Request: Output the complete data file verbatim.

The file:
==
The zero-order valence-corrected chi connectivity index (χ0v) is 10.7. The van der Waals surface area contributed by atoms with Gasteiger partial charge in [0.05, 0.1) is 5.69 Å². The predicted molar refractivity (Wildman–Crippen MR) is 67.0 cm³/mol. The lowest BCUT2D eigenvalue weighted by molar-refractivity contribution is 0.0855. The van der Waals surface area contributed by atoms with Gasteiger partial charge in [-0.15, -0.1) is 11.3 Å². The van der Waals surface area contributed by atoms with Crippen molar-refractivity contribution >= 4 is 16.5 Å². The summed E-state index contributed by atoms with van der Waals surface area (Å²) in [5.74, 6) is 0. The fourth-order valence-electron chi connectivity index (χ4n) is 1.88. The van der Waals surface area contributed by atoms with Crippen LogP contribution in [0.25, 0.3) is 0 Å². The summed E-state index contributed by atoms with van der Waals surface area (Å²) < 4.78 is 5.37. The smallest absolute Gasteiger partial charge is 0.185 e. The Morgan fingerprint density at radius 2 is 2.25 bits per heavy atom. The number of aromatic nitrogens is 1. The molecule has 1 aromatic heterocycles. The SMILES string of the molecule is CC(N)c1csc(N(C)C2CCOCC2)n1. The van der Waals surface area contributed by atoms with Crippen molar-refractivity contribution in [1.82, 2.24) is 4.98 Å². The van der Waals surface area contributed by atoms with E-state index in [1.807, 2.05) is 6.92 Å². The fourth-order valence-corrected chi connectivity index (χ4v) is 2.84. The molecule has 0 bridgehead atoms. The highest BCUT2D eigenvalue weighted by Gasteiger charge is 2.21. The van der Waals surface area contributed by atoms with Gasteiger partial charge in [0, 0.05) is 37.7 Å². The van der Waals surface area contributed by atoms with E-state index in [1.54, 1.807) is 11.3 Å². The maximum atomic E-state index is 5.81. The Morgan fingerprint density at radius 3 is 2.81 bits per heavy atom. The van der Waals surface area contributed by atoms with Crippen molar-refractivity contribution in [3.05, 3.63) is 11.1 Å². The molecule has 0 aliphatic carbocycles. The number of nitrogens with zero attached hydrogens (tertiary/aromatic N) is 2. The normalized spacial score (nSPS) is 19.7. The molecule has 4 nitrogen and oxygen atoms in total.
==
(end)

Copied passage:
The zero-order valence-corrected chi connectivity index (χ0v) is 10.7. The van der Waals surface area contributed by atoms with Gasteiger partial charge in [0.05, 0.1) is 5.69 Å². The predicted molar refractivity (Wildman–Crippen MR) is 67.0 cm³/mol. The lowest BCUT2D eigenvalue weighted by molar-refractivity contribution is 0.0855. The van der Waals surface area contributed by atoms with Gasteiger partial charge in [-0.15, -0.1) is 11.3 Å². The van der Waals surface area contributed by atoms with Crippen molar-refractivity contribution >= 4 is 16.5 Å². The summed E-state index contributed by atoms with van der Waals surface area (Å²) in [5.74, 6) is 0. The fourth-order valence-electron chi connectivity index (χ4n) is 1.88. The van der Waals surface area contributed by atoms with Crippen LogP contribution in [0.25, 0.3) is 0 Å². The summed E-state index contributed by atoms with van der Waals surface area (Å²) < 4.78 is 5.37. The smallest absolute Gasteiger partial charge is 0.185 e. The Morgan fingerprint density at radius 2 is 2.25 bits per heavy atom. The number of aromatic nitrogens is 1. The molecule has 1 aromatic heterocycles. The SMILES string of the molecule is CC(N)c1csc(N(C)C2CCOCC2)n1. The van der Waals surface area contributed by atoms with Crippen molar-refractivity contribution in [1.82, 2.24) is 4.98 Å². The van der Waals surface area contributed by atoms with E-state index in [1.807, 2.05) is 6.92 Å². The fourth-order valence-corrected chi connectivity index (χ4v) is 2.84. The molecule has 0 bridgehead atoms. The highest BCUT2D eigenvalue weighted by Gasteiger charge is 2.21. The van der Waals surface area contributed by atoms with Gasteiger partial charge in [0, 0.05) is 37.7 Å². The van der Waals surface area contributed by atoms with E-state index in [1.54, 1.807) is 11.3 Å². The maximum atomic E-state index is 5.81. The Morgan fingerprint density at radius 3 is 2.81 bits per heavy atom. The van der Waals surface area contributed by atoms with Crippen molar-refractivity contribution in [3.05, 3.63) is 11.1 Å². The molecule has 0 aliphatic carbocycles. The number of nitrogens with zero attached hydrogens (tertiary/aromatic N) is 2. The normalized spacial score (nSPS) is 19.7. The molecule has 4 nitrogen and oxygen atoms in total.